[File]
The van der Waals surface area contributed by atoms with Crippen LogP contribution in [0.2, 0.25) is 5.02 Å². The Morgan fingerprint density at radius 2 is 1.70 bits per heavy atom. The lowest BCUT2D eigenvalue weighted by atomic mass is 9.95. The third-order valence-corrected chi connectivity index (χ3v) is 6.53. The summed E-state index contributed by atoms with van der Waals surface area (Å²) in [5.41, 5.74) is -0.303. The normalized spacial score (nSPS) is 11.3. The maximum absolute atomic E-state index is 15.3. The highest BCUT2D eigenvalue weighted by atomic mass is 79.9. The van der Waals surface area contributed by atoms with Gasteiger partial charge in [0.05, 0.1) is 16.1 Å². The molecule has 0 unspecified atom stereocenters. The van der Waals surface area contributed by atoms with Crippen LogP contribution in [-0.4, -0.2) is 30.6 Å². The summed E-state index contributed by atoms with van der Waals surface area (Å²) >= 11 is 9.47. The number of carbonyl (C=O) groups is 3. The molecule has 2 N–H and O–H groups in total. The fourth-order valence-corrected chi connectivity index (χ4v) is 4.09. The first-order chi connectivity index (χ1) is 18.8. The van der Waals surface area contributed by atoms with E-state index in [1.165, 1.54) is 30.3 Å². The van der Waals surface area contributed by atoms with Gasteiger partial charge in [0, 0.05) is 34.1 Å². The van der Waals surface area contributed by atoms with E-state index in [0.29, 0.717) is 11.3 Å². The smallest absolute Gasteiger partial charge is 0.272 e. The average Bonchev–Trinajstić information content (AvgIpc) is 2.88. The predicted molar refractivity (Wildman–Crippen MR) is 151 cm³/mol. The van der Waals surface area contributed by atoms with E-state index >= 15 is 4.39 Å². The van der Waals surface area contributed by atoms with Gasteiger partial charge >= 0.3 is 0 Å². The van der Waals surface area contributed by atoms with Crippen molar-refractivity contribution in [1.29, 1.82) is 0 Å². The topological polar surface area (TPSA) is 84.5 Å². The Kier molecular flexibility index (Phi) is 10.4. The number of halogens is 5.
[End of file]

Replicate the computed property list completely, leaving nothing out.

The van der Waals surface area contributed by atoms with Crippen LogP contribution in [0.2, 0.25) is 5.02 Å². The Morgan fingerprint density at radius 2 is 1.70 bits per heavy atom. The lowest BCUT2D eigenvalue weighted by atomic mass is 9.95. The third-order valence-corrected chi connectivity index (χ3v) is 6.53. The summed E-state index contributed by atoms with van der Waals surface area (Å²) in [5.41, 5.74) is -0.303. The normalized spacial score (nSPS) is 11.3. The maximum absolute atomic E-state index is 15.3. The highest BCUT2D eigenvalue weighted by atomic mass is 79.9. The van der Waals surface area contributed by atoms with Gasteiger partial charge in [0.05, 0.1) is 16.1 Å². The molecule has 0 unspecified atom stereocenters. The van der Waals surface area contributed by atoms with Crippen LogP contribution in [-0.4, -0.2) is 30.6 Å². The summed E-state index contributed by atoms with van der Waals surface area (Å²) >= 11 is 9.47. The number of carbonyl (C=O) groups is 3. The molecule has 2 N–H and O–H groups in total. The fourth-order valence-corrected chi connectivity index (χ4v) is 4.09. The first-order chi connectivity index (χ1) is 18.8. The van der Waals surface area contributed by atoms with E-state index in [1.165, 1.54) is 30.3 Å². The van der Waals surface area contributed by atoms with Gasteiger partial charge in [0, 0.05) is 34.1 Å². The van der Waals surface area contributed by atoms with E-state index in [0.29, 0.717) is 11.3 Å². The smallest absolute Gasteiger partial charge is 0.272 e. The average Bonchev–Trinajstić information content (AvgIpc) is 2.88. The predicted molar refractivity (Wildman–Crippen MR) is 151 cm³/mol. The van der Waals surface area contributed by atoms with E-state index >= 15 is 4.39 Å². The van der Waals surface area contributed by atoms with Gasteiger partial charge >= 0.3 is 0 Å². The van der Waals surface area contributed by atoms with Crippen molar-refractivity contribution in [1.29, 1.82) is 0 Å². The topological polar surface area (TPSA) is 84.5 Å². The Kier molecular flexibility index (Phi) is 10.4. The number of halogens is 5.